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Beginning in the early 1980s, video cassettes and video cassette recorders, or VCRs, were the top-of-the-line way to store and watch video content, and the majority of films released were sold in the form of “video home system,” or VHS, tapes. By 2000, however, digital video had made a strong entry into the market, and films that were once on tapes became available on digital video disc (DVD). Shortly thereafter, manufacturers began producing products that would serve as both DVD and VHS player. Choosing a DVD and VHS player now that VHS tapes are rarely sold can be a challenge, but the devices are still available. Choosing the right one requires an understanding of the system limitations and requirements, as well as a firm understanding of why the device is desired and how it is intended to be used.
A DVD and VHS player can be desirable for many different reasons. A family with a large video cassette collection may wish to purchase a combination DVD and VHS player to watch both old and new movies. DVDs also have a longer lifespan than video cassettes, and many people choose to preserve the content of their videos, particularly home videos, by copying the content to DVD format. Many joint players can record as well as play, and usually are able to record cross-media.
Identifying your goals in looking for a DVD and VHS player will make the search easier. Some machines are better and faster at recording than others. Play quality can also be a variable.
Interaction with existing equipment should also be a consideration. Knowing the kind of television or media system that you are going to be hooking the DVD and VHS player up to can help narrow down your options. If your media system requires certain coaxial cables or other equipment to attach external devices, be sure that the DVD and VHS players you are considering can support that capability. A sales associate or manufacturer’s representative should be able to help determine what is needed.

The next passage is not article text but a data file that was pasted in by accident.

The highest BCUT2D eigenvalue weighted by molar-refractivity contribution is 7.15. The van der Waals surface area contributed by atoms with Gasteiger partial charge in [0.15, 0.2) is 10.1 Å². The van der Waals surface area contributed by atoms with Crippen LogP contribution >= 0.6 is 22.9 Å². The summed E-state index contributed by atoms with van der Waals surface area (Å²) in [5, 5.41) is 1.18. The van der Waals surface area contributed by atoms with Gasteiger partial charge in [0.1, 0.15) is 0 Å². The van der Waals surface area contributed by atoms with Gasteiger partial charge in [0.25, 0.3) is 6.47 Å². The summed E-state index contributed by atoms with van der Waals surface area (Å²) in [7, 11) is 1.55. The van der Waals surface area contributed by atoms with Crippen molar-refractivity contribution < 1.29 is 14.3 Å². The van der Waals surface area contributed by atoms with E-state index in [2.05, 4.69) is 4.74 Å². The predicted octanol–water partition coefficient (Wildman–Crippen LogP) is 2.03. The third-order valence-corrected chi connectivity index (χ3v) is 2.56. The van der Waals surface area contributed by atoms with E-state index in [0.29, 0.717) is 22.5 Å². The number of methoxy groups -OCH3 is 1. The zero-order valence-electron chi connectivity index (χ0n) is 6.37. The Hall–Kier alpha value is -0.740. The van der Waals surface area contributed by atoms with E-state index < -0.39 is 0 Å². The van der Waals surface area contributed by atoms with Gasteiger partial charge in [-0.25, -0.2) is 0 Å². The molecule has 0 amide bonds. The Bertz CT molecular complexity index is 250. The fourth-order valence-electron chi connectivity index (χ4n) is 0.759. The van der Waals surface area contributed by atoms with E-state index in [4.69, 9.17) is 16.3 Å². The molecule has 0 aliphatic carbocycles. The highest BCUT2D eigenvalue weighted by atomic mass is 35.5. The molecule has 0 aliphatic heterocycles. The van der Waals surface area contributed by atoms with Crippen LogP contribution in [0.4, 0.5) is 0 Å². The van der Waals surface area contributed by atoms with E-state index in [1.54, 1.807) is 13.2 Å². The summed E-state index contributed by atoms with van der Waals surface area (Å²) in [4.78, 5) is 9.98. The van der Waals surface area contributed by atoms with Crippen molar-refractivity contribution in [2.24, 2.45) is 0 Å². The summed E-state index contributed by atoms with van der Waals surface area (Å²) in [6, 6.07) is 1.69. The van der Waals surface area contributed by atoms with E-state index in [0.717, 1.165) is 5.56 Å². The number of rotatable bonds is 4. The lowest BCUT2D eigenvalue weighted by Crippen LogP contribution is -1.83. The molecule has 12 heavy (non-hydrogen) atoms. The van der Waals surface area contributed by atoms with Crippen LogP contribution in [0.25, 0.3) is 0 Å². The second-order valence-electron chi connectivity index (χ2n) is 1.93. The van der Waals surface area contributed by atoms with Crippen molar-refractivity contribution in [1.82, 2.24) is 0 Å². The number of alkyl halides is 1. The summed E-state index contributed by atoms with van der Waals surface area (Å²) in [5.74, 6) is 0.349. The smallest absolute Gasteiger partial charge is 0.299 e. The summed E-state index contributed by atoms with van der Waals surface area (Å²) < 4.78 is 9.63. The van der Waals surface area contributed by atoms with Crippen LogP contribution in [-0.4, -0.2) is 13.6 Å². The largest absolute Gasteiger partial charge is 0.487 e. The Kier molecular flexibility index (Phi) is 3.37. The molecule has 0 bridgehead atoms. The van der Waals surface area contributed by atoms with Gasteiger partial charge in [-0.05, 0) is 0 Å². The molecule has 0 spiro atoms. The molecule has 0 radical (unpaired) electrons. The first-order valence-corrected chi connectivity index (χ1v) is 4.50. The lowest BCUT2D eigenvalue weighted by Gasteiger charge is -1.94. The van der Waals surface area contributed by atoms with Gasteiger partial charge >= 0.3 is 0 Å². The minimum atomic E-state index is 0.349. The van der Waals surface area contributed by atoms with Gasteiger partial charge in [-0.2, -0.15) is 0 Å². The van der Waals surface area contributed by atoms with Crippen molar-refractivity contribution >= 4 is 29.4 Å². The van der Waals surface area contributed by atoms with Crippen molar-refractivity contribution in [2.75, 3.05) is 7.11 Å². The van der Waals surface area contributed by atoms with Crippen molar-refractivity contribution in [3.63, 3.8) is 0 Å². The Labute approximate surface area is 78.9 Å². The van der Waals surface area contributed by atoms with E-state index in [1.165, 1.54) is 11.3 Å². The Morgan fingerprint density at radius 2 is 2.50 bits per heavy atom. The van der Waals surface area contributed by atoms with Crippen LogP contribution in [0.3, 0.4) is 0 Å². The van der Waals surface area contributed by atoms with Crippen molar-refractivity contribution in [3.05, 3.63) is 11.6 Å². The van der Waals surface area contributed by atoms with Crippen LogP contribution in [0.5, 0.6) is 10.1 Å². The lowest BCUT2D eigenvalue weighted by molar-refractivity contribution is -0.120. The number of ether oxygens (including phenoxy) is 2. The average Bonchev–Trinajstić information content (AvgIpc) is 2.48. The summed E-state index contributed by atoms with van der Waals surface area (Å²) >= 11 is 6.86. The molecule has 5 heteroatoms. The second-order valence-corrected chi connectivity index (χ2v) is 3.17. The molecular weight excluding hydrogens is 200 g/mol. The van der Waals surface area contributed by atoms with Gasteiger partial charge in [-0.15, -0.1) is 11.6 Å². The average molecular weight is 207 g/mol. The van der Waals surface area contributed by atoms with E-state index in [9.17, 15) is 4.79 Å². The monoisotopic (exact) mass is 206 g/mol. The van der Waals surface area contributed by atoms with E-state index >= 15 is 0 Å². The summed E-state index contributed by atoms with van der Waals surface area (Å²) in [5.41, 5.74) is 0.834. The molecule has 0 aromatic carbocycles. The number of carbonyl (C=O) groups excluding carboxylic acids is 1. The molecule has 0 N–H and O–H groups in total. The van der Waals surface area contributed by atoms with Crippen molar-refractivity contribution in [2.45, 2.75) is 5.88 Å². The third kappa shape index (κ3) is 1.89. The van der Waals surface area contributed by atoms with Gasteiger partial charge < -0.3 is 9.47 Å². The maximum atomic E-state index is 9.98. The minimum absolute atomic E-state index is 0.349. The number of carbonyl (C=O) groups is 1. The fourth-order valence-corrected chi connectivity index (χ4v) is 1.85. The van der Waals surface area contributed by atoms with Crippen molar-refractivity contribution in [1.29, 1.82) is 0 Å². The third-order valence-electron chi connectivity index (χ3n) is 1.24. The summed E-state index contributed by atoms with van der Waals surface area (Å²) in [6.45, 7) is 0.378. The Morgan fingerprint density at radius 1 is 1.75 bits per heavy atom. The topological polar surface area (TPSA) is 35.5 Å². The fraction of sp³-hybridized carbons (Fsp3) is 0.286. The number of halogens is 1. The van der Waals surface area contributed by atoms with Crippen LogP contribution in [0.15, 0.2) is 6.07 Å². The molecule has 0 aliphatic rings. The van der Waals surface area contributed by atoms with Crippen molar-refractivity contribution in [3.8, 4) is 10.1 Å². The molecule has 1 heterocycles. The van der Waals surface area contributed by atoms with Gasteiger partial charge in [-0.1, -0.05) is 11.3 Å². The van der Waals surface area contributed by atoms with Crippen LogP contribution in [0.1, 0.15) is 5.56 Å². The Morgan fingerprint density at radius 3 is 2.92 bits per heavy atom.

It is also important to know what sorts of movies the player will need to handle. Many VHS tapes and DVDs are coded by country. Media purchased in one country will not always play in a player that is coded for another country. International DVD players are available, but finding one in connection with a VHS player can be a harder task.
Since video cassettes are only rarely produced anymore, VHS players, even in combination with DVD players, are not manufactured in the quantities they once were. Many of the models on the market may be relatively old. Particularly in the United States, age and model year are something to pay attention to.
In 2009, the U.S. switched from analog to digital television signals. In order for older televisions and TV-recording technology to receive the new digital signals, they must have digital converters either installed or attached. If recording from television is something you wish to do with your DVD and VHS player, you will need to be sure it can receive digital signals, if not automatically then through a converter.
Recording is a popular thing to do with DVD and VHS players, but virtually no players are available that will copy DVDs to VHS. The copyright laws of most countries prohibit the copying of protected video content, and the technology power of DVDs has, in most places, been used not only to provide superior video quality, but also to lock the content from unauthorized copying. VHS tapes usually lack these protections, and copying is typically feasible. The ability to copy does not mean that copying is permissible, however. If the content of the cassette is copyrighted, copying may nonetheless be illegal.
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